By BILL HARRIS
Special to The Lede
Alison Sweeney’s super-curious main character is warming up cold cases in the new film series CHRONICLE MYSTERIES.
The second of three CHRONICLE MYSTERIES movies debuts Sunday, April 14, at 9 p.m. ET, on Bravo, with the third installment on tap for the following week. Sweeney - who is best known for her role as Sami Brady on the soap opera DAYS OF OUR LIVES - changes it up in CHRONICLE MYSTERIES, playing a true-crime podcaster and diligent sleuth who is set to inherit a local newspaper from her uncle in the small town where she spent her summers growing up.
Sweeney paid a visit to Bell Media Studios in Toronto to talk about CHRONICLE MYSTERIES, which is set in a fictional world, but absolutely was inspired by her fascination with true-crime stories and podcasts.
Q: Are you the kind of person who figures out mysteries as you’re watching them, or listening to them, whether they’re fictional or true-crime stories?
Alison Sweeney: “I’m very suspicious out of the gate, and ready to think everyone is guilty. But in the scripted universe, and also as an actor and producer, I can sort of watch things unfold and say, ‘Oh, that person was in that scene for a reason.’ Like in the first season of TRUE DETECTIVE, I had that with the guy on the lawn mower. I was like, ‘There’s just no way that guy is that lucky to get that scene - that guy is coming back.’ I just understand a little of what we do. But my husband gets annoyed. He’s like, ‘Stop giving it away!’ And I’m like, ‘I’m just guessing.’ But I want credit! I want credit that I figured it out now. And he says, ‘Stop it, you’re ruining the movie!’ ”
Q: CHRONICLE MYSTERIES exists simultaneously in the new-media and old-media landscapes, combining podcasts and newspapers.
Alison Sweeney: “That’s what I like about it, and some of the podcasts I listen to are connected to newspapers. So I really thought this was a way of connecting the two. Podcasting is a medium that has really captured me, because in L.A. we do a lot of driving, a lot of commuting, so it’s a medium that allows me to get the facts, the news, or a true-crime story if I want to listen to it, whatever, in a way that makes the time fly when you’re behind the wheel.”
Q: The retro-modern dynamic also plays out with your character and the Drew character (played by Benjamin Ayres).
Alison Sweeney: “We wanted Drew and Alex to be the yin and yang, he’s comfortable and has experience and is a real journalist and knows how to have relationships and inside sources, and she kind of comes in and is more like, ‘Well, why can’t we just go and interview this person?’ She’s a bit of a bull in a china shop. So that hopefully gives you that feeling of something you’re familiar with, in the way he does business, and she brings in the new energy. And down the line there will be some opportunity for some romantic tension in that as well.”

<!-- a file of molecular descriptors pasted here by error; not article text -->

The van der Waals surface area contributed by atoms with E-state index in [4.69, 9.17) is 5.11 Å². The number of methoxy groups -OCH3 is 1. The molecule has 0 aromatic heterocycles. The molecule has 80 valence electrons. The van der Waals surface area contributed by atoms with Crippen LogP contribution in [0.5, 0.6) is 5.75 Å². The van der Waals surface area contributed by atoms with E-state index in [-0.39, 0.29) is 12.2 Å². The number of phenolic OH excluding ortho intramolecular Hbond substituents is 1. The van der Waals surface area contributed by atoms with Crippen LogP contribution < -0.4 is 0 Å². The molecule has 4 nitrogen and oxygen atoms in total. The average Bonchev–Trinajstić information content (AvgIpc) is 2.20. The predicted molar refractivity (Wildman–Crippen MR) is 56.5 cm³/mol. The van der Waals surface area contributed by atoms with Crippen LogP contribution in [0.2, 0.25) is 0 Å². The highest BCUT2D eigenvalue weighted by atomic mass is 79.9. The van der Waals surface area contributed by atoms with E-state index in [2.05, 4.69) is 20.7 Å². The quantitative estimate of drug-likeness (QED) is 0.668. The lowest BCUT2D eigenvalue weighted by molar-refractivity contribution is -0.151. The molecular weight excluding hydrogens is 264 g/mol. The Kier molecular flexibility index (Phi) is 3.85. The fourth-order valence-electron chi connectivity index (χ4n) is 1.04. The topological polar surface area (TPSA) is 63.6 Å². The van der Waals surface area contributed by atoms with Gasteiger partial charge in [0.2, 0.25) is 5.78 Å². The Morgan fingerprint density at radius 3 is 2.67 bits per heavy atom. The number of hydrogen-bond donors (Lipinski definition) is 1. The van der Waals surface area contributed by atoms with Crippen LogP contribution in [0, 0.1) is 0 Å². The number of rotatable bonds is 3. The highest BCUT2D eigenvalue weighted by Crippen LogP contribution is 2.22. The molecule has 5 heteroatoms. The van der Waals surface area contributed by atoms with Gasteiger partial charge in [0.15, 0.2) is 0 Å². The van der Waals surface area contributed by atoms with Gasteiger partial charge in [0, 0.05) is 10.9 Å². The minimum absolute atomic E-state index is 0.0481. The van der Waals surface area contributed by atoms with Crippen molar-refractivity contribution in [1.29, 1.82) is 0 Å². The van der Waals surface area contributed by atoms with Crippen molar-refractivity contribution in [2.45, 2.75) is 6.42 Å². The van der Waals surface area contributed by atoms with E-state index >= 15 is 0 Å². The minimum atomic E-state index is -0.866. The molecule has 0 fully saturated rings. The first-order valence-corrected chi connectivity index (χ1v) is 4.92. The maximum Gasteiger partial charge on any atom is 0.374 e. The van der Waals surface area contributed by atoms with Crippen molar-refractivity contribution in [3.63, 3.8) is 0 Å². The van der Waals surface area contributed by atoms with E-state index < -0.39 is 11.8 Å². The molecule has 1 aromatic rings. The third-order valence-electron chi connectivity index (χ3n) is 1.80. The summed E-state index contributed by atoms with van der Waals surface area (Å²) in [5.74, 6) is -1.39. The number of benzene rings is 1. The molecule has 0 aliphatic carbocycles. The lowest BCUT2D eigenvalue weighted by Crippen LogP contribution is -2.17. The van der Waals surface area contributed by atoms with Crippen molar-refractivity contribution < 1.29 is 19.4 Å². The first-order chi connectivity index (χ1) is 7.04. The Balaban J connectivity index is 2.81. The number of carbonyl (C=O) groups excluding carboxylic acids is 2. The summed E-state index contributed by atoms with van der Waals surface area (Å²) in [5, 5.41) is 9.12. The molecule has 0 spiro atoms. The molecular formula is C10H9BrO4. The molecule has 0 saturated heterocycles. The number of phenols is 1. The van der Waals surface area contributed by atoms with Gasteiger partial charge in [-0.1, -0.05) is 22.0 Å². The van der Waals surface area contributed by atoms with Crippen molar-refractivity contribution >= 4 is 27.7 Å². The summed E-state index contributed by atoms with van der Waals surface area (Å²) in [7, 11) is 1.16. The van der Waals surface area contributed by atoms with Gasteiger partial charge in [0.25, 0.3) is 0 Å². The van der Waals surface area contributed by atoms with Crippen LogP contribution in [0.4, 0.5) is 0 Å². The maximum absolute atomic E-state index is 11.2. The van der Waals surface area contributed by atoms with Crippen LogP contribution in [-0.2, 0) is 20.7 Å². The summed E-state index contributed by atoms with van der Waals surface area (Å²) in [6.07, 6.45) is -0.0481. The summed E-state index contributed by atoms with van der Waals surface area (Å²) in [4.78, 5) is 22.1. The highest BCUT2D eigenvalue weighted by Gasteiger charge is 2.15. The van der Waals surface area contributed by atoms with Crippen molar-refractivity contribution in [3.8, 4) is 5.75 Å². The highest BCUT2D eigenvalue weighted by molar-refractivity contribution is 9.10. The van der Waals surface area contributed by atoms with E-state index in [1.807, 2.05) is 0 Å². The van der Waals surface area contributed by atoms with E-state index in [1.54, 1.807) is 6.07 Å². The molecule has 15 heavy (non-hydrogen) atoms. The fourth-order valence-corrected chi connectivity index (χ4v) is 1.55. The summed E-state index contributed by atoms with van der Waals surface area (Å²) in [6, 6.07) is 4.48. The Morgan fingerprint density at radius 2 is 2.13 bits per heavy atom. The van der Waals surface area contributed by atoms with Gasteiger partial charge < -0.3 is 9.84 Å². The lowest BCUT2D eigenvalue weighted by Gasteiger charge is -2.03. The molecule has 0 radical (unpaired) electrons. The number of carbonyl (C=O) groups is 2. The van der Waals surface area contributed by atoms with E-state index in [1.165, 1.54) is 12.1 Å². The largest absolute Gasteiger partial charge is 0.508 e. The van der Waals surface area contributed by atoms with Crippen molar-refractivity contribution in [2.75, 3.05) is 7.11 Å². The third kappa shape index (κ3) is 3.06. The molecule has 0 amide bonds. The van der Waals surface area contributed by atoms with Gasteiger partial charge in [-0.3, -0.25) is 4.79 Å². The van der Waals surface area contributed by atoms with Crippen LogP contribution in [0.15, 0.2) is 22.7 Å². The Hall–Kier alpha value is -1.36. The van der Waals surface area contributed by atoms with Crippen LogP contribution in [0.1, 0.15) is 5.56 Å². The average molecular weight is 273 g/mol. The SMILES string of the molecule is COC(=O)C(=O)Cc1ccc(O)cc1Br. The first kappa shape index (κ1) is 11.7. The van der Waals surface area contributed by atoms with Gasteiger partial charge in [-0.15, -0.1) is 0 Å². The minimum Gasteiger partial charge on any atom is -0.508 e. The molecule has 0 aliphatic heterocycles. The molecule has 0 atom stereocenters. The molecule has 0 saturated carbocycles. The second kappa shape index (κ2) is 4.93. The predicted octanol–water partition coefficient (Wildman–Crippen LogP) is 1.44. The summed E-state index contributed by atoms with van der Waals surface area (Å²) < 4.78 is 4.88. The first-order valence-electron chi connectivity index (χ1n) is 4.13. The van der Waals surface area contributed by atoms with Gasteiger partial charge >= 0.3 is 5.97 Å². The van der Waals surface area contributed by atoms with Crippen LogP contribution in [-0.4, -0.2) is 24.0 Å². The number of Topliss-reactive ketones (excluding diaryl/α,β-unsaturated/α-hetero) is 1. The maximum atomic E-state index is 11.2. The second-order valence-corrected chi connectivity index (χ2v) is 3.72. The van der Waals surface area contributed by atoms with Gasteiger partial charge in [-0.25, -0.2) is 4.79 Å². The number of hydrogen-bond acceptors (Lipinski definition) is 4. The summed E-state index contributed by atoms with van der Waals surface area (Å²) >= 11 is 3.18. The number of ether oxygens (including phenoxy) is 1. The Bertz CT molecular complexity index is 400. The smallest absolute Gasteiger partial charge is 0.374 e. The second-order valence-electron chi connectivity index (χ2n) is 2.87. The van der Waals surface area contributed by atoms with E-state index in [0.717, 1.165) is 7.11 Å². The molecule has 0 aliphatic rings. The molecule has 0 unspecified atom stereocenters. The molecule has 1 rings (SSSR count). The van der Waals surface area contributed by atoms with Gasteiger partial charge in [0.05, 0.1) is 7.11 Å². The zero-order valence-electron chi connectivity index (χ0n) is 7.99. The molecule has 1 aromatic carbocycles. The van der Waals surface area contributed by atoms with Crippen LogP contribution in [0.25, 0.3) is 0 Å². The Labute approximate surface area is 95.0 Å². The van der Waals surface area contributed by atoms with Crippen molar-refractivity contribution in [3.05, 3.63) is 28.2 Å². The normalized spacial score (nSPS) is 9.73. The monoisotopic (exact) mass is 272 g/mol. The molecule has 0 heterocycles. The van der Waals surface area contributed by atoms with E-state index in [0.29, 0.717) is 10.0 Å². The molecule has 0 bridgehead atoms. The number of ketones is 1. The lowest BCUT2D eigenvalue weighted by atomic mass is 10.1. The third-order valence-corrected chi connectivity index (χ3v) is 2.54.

Q: The soap-opera genre has such a specific tone, this must be refreshing for you to stretch different acting muscles.
Alison Sweeney: “It has been fun to branch out and do something so different from what playing Sami Brady has been all these years, but with a whole set of attributes that I think the audience can really relate to. Alex is Type A, she is a go-getter who is busy and likes to figure things out, and doesn’t really want to sit back and wait for anyone else, but she also is a little nervous about the handsome guy who gives her a compliment, right? And getting to do some of the action sequences, that’s really fun for me, too. I guess in some ways acting always falls back to the same basic skill set, but this is very different, and I definitely enjoy it.”
Q: This actually has a British feel to it, because in the U.K. there have been a lot of successful mystery shows about crimes and murders in small towns.
Alison Sweeney: “Well, I really take that as a compliment, thank you, because I watch a lot of those shows as well. We wanted a small town, but not too small. And we thought of Pennsylvania, because on the Eastern coast, there are so many different places you could go within a short distance, you can cover a lot of ground. You’re not stuck in one town, where everything happens, and all of a sudden everyone in the town is either dead or a murderer, you know? Especially now, I think audiences are more aware of stuff like that, so you don’t want to fall into that trap. But also, the amazing thing about having a podcast as your vehicle, is that it allows Alex to seek out any kind of crime. And as you’ll see in the second episode, which premieres this Sunday, it also brings people to her, in a really sincere way, because all sorts of people want justice.”